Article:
[Cross-posted from the Center for Law, Health and Society Blog at Georgia State University]
By Guest Contributor Erin C. Fuse Brown
Last month, NPR and ProPublica reported a story that would be shocking if it weren’t sadly familiar about how nonprofit hospitals like Heartland Regional Medical Center in Missouri are suing their patients and garnishing their wages for unpaid bills. A few days later, on December 31, 2014, the IRS issued final rules for tax-exempt hospitals that ostensibly will make these practices more difficult, if not illegal.
The IRS rules implement the requirements of Section 501(r) of the Internal Revenue Code added by the Affordable Care Act in 2010. Despite characterizations that these are “sweeping new rules” that protect financially vulnerable patients from excessive charges and aggressive debt collection by nonprofit hospitals, the rules provide fairly thin and spotty levels of protection for patients. Continue reading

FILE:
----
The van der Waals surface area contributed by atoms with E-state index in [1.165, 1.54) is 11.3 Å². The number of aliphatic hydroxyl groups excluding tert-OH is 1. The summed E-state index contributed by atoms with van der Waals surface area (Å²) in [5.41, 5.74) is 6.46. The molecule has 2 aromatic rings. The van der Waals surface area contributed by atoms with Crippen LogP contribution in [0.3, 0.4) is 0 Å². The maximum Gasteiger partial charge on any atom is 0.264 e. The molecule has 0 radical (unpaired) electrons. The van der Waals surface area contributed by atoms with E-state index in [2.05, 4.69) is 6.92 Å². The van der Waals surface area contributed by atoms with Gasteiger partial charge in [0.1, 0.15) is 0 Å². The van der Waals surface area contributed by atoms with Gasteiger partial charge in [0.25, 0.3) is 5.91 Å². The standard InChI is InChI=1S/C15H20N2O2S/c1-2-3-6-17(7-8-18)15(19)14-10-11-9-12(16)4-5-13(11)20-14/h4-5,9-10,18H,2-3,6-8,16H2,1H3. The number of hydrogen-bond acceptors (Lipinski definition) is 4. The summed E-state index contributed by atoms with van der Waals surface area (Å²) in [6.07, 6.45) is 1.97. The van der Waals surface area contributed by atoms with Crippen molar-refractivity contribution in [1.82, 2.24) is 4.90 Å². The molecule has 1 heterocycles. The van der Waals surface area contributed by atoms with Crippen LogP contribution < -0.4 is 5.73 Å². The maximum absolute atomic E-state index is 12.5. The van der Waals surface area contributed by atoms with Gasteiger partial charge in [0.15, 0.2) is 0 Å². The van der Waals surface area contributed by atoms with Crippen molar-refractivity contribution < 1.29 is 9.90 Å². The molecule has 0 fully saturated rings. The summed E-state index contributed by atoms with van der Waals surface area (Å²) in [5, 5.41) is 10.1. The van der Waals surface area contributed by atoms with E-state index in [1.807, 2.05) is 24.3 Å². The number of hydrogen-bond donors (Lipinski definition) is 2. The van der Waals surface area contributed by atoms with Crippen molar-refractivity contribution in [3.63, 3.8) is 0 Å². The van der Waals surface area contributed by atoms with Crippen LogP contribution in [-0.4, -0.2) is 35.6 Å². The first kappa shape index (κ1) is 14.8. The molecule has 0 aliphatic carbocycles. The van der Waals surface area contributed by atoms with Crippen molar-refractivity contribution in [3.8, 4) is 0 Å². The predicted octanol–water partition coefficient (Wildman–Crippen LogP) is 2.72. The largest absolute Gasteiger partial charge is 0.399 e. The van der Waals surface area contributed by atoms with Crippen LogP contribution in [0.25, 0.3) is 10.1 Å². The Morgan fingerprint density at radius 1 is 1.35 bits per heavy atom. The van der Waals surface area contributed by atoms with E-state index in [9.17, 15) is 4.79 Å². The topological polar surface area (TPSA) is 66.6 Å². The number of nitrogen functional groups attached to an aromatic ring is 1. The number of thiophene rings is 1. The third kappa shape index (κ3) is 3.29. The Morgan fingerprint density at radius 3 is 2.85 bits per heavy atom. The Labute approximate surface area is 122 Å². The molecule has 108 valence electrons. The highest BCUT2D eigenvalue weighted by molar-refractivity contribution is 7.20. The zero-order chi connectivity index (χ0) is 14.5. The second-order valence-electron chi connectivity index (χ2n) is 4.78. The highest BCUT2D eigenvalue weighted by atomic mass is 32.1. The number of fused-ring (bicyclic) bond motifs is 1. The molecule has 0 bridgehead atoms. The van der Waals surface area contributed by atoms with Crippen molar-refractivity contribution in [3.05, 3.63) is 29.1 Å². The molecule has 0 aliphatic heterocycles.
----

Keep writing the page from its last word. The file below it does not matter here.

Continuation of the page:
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Attendance is free and open to the public, but space is limited and registration is required. Please register here. Contact firstname.lastname@example.org with questions.
The full agenda with speakers is available on our website.
Attendance is free and open to the public, but space is limited and registration is required. Please register here. Contact email@example.com with questions.
By David Orentlicher
[Cross-posted at Health Law Profs.]
With Harvard professors protesting their increased responsibility for health care costs, we are seeing just the most visible aspect of the recurring cycle described in “Tragic Choices.” As Guido Calabresi and Philip Bobbitt observed in that book, society tries to defuse societal conflict by hiding its rationing choices through implicit forms of rationing. Thus, for example, health care insurers relied on managed care organizations in the 1990’s to contain health care costs with the premise that managed care would preserve health care access and quality while squeezing the fat out of the health care system.